Sunday, 22 April 2007


Link to introductory page
See also pages for individual regions and towns in France.

Older manhole covers in France have all the monumentality of French public buildings. Their bold lines are deeply cast with proud large letters for the inscriptions. A good example of this style is furnished by the anonymous example above, seen at Coutances and the cover by A.Durenne, Maitre de Forges of Paris. Unfortunately many of these early examples are now disregarded, often covered by tarmac, their inscriptions barely visible or replaced by the omnipresent PAM productions or other anonymous examples with feeble low relief patterns. Rarely are there individual designs for municipalities. The main historic interest is furnished by the names of the different foundries.

Eaux usées. A general cover, seen at Bayeux
Eaux pluviales. A general cover, seen at Concarneau

Many manhole covers in France, and increasingly in many other counties, bear the brand name PAM with its distinctive bridge trade mark. The new Princesshay development in Exeter installed some of their products in 2007. They are manufactured by Saint-Gobain PAM, a metallurgy company which is a branch of Saint-Gobain Canalisation. The birth of the enterprise was in 1854 when the discovery of iron ore deposits was made in Lorraine at Marbache, in Meurthe-et-Moselle. The factory at Pont-à-Mousson (hence the initials PAM) was founded in 1856 and the first cast-iron water-main was produced in 1866. During the 19th century the firm supplied many towns in France and Europe with iron water mains and in 1886 the creation of the Société Anonyme des Hauts-Fourneaux et Fonderies de Pont-à-Mousson reflected the main area of activity of the firm - cast ironwork. Activities spread to South America in 1937. In 1970, bringing together several industrial firms in France, Germany and Brazil, Pont-à-Mousson S.A. merged with the Compagnie de SAINT-GOBAIN. International development continued from the 1980s, spreading to Spain, to Great Britain, to Asia in 1997 and to South Africa in 1998. In 2006 Saint-Gobain Canalisation employed more than 9,000 persons world-wide, of which 2,850 were employed by Saint-Gobain-PAM. A visit to the town in 2007 ascertained that the firm had full order books for the next four years. Website:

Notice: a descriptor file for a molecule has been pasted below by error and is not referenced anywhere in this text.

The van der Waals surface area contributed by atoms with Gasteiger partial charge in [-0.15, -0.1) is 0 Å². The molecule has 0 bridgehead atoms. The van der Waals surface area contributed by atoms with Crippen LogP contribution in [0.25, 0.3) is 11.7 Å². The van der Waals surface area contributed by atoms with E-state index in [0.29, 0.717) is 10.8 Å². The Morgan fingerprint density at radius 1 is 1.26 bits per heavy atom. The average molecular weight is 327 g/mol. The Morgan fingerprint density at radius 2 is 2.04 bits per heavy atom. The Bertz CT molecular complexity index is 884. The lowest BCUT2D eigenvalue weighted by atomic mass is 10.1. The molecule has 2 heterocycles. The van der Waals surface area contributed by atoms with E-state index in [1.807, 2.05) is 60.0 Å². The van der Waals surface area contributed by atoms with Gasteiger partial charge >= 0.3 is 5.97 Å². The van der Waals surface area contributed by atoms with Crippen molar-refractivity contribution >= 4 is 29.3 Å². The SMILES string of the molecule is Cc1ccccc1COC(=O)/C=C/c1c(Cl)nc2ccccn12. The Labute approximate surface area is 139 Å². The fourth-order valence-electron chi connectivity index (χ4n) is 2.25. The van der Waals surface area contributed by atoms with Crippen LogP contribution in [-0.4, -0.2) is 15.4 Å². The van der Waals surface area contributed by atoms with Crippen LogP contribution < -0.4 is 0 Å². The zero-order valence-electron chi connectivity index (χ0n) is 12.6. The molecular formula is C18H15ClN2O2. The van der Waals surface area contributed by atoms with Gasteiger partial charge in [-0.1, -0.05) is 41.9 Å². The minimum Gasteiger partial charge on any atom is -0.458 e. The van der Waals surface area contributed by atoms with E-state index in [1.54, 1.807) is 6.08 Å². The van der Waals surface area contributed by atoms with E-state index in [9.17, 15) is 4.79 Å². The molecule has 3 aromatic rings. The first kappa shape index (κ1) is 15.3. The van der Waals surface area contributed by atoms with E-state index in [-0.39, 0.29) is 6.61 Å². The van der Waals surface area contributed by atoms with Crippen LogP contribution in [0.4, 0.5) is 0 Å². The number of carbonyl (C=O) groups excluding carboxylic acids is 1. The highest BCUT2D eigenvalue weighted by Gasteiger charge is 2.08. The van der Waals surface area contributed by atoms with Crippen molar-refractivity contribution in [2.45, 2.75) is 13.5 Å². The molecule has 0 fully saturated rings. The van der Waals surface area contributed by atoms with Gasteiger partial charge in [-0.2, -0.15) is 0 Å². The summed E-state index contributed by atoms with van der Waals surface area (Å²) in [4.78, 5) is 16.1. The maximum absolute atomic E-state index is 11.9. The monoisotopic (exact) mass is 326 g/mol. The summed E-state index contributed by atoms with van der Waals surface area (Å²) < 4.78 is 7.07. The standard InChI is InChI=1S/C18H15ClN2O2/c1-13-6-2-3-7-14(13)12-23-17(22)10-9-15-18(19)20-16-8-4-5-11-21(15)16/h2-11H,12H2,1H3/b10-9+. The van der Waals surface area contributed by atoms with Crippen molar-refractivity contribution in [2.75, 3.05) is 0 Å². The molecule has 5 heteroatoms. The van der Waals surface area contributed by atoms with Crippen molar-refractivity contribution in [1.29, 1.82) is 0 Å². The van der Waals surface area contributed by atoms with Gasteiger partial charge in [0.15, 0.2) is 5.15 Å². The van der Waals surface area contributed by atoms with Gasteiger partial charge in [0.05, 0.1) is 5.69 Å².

The bridge at Pont-à-Mousson. The old bridge, which provided the inspiration for the firm's logo was destroyed in World War 2.
The PAM-Gobion Foundry at Pont-à-Mousson. The trucks in the railway sidings contain products of the foundry.
Pont a Mousson. An excellent early example, seen in Coutances, Manche. The town of Roscoff has numerous examples of this style of manhole cover, the strong design complementing admirably the heavy granite buildings of this Breton port.
Pont-à-Mousson. Another early style design seen in Pont-à-Mousson.
Pont-à-Mousson. Fonte ductile. A wave pattern forms one of the more distinctive designs of the PAM foundry. Seen in Pont-à-Mousson.
Pont-à-Mousson, Egouts. A simple design, typical of many commissioned for towns across France. Seen in Nancy.

PAM InterAx. Seen in Newton Ferrers, Devon. A typical example of the style of cover to be found across Europe.
Classe 250. An anonymous design seen in Roscoff.
Ville de Nantes, G.M.Bouhyer, Ancenis, Egouts. A manhole cover for Nantes.

Isard & Favre, Annecy

Isard & Favre, Annecy
Fonderie de Beauvais
Fonderie de Beauvais
Bleré, Indre-et-Loire
A.Richard, Bleré, I & L.
Le Mans

Chappee & Fils, Le Mans. Seen in Caen
Chappee, 7. Seen in Granville.

Link to introductory page
See also pages for individual regions and towns in France.